The following question was recently sent to me:** suppose a firm uses a blended benchmark that rebalances quarterly… how should they calculate external dispersion?** I guess I hadn’t given much thought to the possible challenges with rebalancing quarterly benchmarks, but a solution came to me rather quickly, that I want to share with you. Of course, feel free to “chime in,” should you have other thoughts or find some flaw in my logic.

**Rebalancing 101: when to?**

Before we talk about *how to *rebalance a quarterly blended benchmark, let’s briefly discuss the “when to” do it.

In my view, the timing for rebalancing a benchmark should coincide with the timing to rebalance the portfolio. The benchmark is to align with the benchmark’s strategy, yes? And so, one way to do this is to ensure the rebalancing timing aligns.

**How to go about rebalancing quarterly benchmarks**

Let’s say that your benchmark allocation consists of 60% S&P 500 and 40% Bloomberg Barclays’ Agg. You’ve elected to rebalance quarterly. Recall that the **Global Investment Performance Standards (GIPS®)** requires you to provide a 36-month, *ex post*, annualized standard deviation (what is referred to in the question as “external dispersion,” a term I’ve learned to dislike). If you rebalanced monthly, this wouldn’t be a challenge. But since you’re rebalancing quarterly, how do you come up with the appropriate blended benchmarks for the other two (non-rebalanced) months?

We’ll use the following information to walk through the approach I came up with:

We see in the top panel the returns for the two indexes for the three months, as well as our target allocation: 60/40. I’m using notional values to allow us to capture the changes to the benchmark for the second and third months, where rebalancing isn’t occurring.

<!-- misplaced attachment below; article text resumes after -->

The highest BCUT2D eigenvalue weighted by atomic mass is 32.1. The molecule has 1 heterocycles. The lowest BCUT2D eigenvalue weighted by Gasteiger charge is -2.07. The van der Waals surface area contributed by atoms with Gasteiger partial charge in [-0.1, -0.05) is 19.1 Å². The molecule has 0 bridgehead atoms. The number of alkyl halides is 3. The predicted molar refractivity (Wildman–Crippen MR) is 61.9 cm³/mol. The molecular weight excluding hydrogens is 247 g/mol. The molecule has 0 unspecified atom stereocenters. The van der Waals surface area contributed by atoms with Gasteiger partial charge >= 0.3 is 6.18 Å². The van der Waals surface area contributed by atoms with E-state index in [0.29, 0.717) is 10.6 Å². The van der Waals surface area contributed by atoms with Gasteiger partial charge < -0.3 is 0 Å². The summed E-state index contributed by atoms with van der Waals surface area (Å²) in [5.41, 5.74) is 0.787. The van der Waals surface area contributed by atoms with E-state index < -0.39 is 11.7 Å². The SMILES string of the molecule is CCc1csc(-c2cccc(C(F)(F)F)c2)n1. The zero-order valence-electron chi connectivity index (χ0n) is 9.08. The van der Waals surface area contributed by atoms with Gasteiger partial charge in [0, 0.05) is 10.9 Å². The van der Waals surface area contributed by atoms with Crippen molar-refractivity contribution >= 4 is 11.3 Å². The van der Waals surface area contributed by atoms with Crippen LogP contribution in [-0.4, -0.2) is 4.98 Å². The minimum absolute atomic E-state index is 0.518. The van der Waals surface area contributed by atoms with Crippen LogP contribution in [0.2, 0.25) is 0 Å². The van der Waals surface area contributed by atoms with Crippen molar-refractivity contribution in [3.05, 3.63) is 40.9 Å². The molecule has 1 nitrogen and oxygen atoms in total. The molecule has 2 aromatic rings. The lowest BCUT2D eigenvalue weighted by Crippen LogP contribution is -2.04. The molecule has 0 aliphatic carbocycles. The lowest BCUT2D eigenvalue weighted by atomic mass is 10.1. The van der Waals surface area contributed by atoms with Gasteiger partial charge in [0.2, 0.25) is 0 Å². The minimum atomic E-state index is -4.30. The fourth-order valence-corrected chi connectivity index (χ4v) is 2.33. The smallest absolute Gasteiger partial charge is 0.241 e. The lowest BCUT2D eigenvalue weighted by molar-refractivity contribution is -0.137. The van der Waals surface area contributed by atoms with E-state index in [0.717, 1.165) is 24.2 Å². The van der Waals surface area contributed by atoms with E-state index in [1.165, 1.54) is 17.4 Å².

**Month 1: Standard rebalancing logic**

Month 1 is the month we rebalance, so our Blended Benchmark for the month is simply:

*where: *

*i* represents the different individual indexes

A = the strategic allocation for index i

r = benchmark return for index i

This is pretty standard practice, yes?

**Month 2: Adjusting the blended benchmark to reflect prior period results**

Okay, so now we move to the tricky part: how to blend the second and third months’ benchmark returns without rebalancing? This is where the notional values come in. As can be surmised, we start with $1,000 (or £, €, whatever). We first adjust these values for the effect of the returns from the first month. This is simply:

*where:*

*NV *= notional [dollar] value

*m *= the individual month we’re working on; in this case, it’s the second month

These amounts reflect how each benchmark changed, but using notional values. And these are what we will use to derive our blended benchmark for the second month:

If you follow this same logic for Month 3, you will get the result (4.05%) that appears above.

**Simple, intuitive, logical approach to rebalancing quarterly benchmarks**